Nobody Walks kicks off with Olivia Thirlby's Martine entering Los Angeles like a low-pressure front, the sustained wreck of her personal life bound to cause ripples somewhere. Fleeing a relationship that ended in a lawsuit, she's barely off the plane before she's embroiled with some guy who treats her recklessness as license to shove his hand down her pants. She demurs, but still gets a free ride to her destination, where she'll spend the next few days wreaking all sorts of emotional havoc, a function that's attributed as much to her own disarray as the inability of any of the film's characters to communicate their inner turmoil or read the signals given off by others.
Seeking help finishing up the audio on a short-form art film, Martine finds herself in the expansive home of a successful sound technician, Peter (John Krasinski), and his therapist wife, Julie (Rosemarie Dewitt), a close friend of Martine's college mentor. The two women never get the chance to bond, but Martine and Peter's close-quarters relationship (they toil away in his sound-proof studio) inevitably leads to romantic sparks, a situation whose narrative significance is diminished by the fact that Martine ends up involved with most of the men she brushes up against.
This is never presented as an indictment of the character, nor is she the only one plagued by a clear case of sexual confusion. Peter's infidelity is matched by Julie's growing tension with a flirtatious patient, while her teenage daughter, Kolt (India Ennenga), is torn between an unattainable love and an unexciting prospective boyfriend. Everyone is at a transition point, setting the stage for a watery pool-house sex farce that's too scattered to strike any immediate emotional chord, too self-serious to chase after laughs. The film's greatest achievement is probably its strictly balanced view of the war between the sexes, which is presented as one of mutual attrition, defined by befuddled impulses and miscommunication rather than direct malice on either side.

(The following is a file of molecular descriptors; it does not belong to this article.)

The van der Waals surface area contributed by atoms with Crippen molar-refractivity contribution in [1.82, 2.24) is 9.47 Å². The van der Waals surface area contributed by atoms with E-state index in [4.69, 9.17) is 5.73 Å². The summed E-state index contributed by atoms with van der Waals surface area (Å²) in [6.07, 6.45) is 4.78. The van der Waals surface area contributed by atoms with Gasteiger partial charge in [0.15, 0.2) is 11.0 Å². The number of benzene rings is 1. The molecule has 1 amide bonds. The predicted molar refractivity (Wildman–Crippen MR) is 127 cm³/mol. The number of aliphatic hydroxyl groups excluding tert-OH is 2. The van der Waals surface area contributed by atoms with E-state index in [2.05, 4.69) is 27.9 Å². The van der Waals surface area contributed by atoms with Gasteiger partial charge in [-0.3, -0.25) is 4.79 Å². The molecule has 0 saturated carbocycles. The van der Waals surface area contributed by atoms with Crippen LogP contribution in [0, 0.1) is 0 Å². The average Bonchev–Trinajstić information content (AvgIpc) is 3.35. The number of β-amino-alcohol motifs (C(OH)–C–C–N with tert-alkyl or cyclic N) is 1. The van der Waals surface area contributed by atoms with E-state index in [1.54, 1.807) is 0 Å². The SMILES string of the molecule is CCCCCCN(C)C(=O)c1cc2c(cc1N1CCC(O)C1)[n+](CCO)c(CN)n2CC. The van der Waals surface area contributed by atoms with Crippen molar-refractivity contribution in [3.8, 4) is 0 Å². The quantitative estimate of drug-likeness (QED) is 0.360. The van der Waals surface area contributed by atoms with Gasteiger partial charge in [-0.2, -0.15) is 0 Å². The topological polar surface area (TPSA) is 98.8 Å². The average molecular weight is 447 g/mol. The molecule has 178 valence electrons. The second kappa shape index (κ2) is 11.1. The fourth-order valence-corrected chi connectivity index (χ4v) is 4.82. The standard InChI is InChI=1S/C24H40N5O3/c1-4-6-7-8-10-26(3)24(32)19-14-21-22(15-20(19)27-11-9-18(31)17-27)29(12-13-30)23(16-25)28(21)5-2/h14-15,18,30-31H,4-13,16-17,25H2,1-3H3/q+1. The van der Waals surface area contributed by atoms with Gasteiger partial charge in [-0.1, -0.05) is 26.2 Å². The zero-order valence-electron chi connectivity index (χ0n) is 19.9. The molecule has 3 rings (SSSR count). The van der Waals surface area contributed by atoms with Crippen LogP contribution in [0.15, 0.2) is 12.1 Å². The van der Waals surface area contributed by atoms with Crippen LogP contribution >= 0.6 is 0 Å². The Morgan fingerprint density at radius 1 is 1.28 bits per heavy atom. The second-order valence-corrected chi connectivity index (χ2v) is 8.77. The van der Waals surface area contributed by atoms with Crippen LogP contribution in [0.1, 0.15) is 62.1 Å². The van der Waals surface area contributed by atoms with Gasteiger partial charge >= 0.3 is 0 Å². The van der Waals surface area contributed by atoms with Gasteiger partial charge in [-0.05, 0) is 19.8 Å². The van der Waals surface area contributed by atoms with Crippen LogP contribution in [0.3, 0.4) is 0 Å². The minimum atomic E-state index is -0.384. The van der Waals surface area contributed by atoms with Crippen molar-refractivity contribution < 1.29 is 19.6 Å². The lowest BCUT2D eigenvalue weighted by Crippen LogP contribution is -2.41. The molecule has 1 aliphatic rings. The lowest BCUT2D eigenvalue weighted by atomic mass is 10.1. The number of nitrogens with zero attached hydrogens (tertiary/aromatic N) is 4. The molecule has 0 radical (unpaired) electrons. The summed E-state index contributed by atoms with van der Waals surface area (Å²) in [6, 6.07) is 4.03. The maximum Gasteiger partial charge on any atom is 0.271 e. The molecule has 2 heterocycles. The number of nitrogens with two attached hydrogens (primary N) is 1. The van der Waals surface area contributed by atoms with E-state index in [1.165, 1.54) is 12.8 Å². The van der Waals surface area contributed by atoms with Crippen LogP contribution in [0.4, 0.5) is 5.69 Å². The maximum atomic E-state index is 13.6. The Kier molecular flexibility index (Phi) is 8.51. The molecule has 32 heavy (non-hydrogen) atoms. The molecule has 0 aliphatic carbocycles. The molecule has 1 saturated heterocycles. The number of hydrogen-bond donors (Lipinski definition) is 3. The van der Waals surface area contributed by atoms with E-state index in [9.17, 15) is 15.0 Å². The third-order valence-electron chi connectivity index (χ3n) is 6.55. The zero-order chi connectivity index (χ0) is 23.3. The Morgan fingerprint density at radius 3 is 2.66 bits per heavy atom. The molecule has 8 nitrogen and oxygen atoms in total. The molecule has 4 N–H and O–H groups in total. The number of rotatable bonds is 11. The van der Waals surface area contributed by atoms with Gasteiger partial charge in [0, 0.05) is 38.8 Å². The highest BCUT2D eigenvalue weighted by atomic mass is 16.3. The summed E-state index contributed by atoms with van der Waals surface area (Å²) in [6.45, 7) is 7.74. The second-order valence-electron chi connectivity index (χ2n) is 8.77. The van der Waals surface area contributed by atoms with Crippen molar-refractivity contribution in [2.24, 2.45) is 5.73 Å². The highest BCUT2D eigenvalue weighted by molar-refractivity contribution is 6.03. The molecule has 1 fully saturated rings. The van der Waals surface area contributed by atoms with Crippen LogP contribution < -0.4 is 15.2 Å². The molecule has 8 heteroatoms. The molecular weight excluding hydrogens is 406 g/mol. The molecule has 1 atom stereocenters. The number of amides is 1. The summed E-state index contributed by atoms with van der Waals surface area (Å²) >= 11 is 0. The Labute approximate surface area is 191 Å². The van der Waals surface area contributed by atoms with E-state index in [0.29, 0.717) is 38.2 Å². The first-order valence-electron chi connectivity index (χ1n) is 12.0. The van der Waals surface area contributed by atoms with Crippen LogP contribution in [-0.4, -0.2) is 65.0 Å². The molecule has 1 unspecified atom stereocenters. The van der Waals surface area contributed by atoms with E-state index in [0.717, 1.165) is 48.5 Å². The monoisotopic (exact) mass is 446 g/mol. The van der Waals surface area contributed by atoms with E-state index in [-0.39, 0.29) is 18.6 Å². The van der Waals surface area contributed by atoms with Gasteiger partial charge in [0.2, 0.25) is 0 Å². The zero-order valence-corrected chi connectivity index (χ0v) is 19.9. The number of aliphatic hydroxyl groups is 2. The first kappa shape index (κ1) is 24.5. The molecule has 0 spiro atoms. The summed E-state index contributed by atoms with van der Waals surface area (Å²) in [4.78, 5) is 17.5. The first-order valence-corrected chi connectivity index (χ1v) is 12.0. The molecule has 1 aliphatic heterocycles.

As Julie pragmatically explains to her daughter, you don't necessarily find the right person, just the right time to settle down. This fits in with the film's refreshingly candid, illusion-free viewpoint on the personal concessions that accompany maturity; it does for middlebrow indie cinema what co-writer Lena Dunham's Girls does for the modern coming-of-age story, sanding off the quixotic edges while holding onto a kernel of romance about the mechanics of love and lust. These characters may be compared visually to the scorpions in Martine's harshly monochromatic film, but there's a real sense of care taken in depicting their fragility, which leaves them helpless in the face of their own confused desires.
The downside of this balanced portrayal is that the whole thing comes out feeling kind of featureless, beaten flat by its own sense of fairness. One unnecessarily explosive bit of dramatic misogyny acts as a stand-in for a climax, yet even this moment gets shoved off on a makeshift villain. Having a cast full of good guys doesn't have to stifle conflict, but it does so here, because Nobody Walks isn't up to the task of nudging its storylines out of intensely familiar ruts. Perhaps the biggest failure here is that we get so little sense of Martine, a character who appears in nearly every scene. Her circumstances and place in the world may have been clarified, but the woman inside remains an unexplored mystery.